Antithesis build an ever-evolving collection of end-to-end tests that are perfectly reproducible (never flaky), and always finding new conditions or situations to test. Antithesis combines the coverage of end-to-end tests, the easy debugging of unit tests, and the flexibility and power of property-based testing.

Chaos testing



Chaos testing vs. Antithesis
Chaos testing consists of testing software systems by intentionally introducing hardware and network failures in production environments. The goal is to identify problems that may occur, and to harden the system against common failure scenarios.
Antithesis testing resembles chaos testing, in that it injects faults to trigger and identify problems. But Antithesis runs these tests in a fully deterministic simulated environment, rather than in production. This means Antithesis testing never risks real-world downtime. This in turn allows for much more aggressive fault injection, which finds more bugs, and finds them faster. Antithesis can also test new builds before they roll out to production, meaning you find the bugs before your customer does.

Finally, Antithesis can perfectly reproduce any problem it finds, enabling quick debugging. While chaos testing can discover problems in production, it is then unable to replicate them, because the real world is not deterministic.




Fuzzing vs. Antithesis
Fuzzing consists of sending random inputs into a software system in order to trigger undesirable behavior. Guided fuzzing implicitly assumes that the software-under-test is deterministic or close to deterministic. This means that fuzzing is very difficult to apply to concurrent, stateful, or interactive systems. Fuzzing is generally only practical for self-contained libraries and processes, making it useful for testing simple programs for security vulnerabilities, but limiting its applicability to the real world.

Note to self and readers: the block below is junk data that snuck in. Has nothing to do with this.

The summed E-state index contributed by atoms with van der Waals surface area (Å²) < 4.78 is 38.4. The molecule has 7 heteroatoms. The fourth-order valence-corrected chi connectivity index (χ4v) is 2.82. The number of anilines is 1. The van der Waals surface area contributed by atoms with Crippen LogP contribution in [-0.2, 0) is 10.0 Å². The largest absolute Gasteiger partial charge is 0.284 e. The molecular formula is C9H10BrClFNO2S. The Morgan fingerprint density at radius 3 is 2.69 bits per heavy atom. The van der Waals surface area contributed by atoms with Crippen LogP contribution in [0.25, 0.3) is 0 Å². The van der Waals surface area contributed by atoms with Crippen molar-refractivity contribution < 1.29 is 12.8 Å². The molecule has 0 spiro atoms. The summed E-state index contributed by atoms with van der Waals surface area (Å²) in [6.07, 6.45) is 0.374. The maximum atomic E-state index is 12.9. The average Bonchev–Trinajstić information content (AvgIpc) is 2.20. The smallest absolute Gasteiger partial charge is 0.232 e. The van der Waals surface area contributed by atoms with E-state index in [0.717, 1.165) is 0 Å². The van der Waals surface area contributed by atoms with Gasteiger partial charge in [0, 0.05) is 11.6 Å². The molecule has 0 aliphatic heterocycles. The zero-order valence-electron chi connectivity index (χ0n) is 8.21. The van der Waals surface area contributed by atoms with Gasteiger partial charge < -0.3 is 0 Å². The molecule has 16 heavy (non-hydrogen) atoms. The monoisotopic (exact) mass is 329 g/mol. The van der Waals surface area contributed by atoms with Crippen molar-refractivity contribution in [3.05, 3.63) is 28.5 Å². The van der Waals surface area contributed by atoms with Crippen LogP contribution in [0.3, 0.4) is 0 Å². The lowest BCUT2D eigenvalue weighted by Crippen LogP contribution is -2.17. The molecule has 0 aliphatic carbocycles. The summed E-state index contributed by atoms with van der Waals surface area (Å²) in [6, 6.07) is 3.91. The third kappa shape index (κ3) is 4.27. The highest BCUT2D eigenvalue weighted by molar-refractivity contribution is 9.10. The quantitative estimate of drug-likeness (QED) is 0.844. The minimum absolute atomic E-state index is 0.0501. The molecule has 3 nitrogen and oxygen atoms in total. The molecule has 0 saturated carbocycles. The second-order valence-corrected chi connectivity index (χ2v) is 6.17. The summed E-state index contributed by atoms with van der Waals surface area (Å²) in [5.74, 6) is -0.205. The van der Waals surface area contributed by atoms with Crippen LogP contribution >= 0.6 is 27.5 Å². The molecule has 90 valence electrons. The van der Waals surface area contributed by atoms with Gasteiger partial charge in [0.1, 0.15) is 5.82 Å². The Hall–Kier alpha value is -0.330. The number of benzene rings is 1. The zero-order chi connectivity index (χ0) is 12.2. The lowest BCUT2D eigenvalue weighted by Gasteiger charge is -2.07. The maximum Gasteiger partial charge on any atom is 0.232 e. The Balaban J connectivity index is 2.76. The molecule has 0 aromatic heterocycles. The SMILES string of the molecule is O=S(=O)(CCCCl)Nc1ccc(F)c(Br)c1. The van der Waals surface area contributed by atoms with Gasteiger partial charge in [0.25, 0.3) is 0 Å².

Antithesis is uniquely able to use fuzzing-like techniques to test complex distributed or interactive systems. This is possible because Antithesis can force any collection of software to act like a deterministic pure function. This means that autonomous testing techniques, including those used by conventional fuzzers, can be applied to many more systems.

Property-based testing



Property-based testing vs. Antithesis
Property-based testing (PBT) uses random inputs to check individual data structures, procedures, or occasionally whole programs for high-level invariants or properties. Property-based testing has much in common with fuzzing—the main differences are heritage (PBT comes from the functional programming world, while fuzzing comes from the security/systems programming world) and focus (program functionality vs. security issues). Like fuzzing, PBT is generally only applicable to self-contained libraries and processes.
Antithesis is analogous to applying PBT to an entire interacting software system—including systems that are concurrent, stateful, and interactive. Antithesis can randomly vary the inputs to a software program, and also the environment within which it runs. Like a PBT system, Antithesis is designed to check high-level properties and invariants of the system under test, but it can do so with many more types of software.